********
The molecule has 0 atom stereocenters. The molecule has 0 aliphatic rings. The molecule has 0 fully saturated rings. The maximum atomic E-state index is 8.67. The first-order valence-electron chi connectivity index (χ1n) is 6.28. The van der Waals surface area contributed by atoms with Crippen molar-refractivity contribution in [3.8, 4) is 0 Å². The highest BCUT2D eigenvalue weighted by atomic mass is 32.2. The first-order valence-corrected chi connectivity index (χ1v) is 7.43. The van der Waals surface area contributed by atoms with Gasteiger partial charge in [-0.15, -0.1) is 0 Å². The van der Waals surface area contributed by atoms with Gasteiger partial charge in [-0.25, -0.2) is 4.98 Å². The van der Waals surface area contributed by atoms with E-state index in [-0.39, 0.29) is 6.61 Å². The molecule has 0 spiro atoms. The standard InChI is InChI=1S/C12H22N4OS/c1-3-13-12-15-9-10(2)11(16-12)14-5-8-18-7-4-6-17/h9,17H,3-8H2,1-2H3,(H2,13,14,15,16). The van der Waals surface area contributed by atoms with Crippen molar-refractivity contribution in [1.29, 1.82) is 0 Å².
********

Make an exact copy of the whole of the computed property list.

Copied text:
The molecule has 0 atom stereocenters. The molecule has 0 aliphatic rings. The molecule has 0 fully saturated rings. The maximum atomic E-state index is 8.67. The first-order valence-electron chi connectivity index (χ1n) is 6.28. The van der Waals surface area contributed by atoms with Crippen molar-refractivity contribution in [3.8, 4) is 0 Å². The highest BCUT2D eigenvalue weighted by atomic mass is 32.2. The first-order valence-corrected chi connectivity index (χ1v) is 7.43. The van der Waals surface area contributed by atoms with Gasteiger partial charge in [-0.15, -0.1) is 0 Å². The van der Waals surface area contributed by atoms with Gasteiger partial charge in [-0.25, -0.2) is 4.98 Å². The van der Waals surface area contributed by atoms with E-state index in [-0.39, 0.29) is 6.61 Å². The molecule has 0 spiro atoms. The standard InChI is InChI=1S/C12H22N4OS/c1-3-13-12-15-9-10(2)11(16-12)14-5-8-18-7-4-6-17/h9,17H,3-8H2,1-2H3,(H2,13,14,15,16). The van der Waals surface area contributed by atoms with Crippen molar-refractivity contribution in [1.29, 1.82) is 0 Å².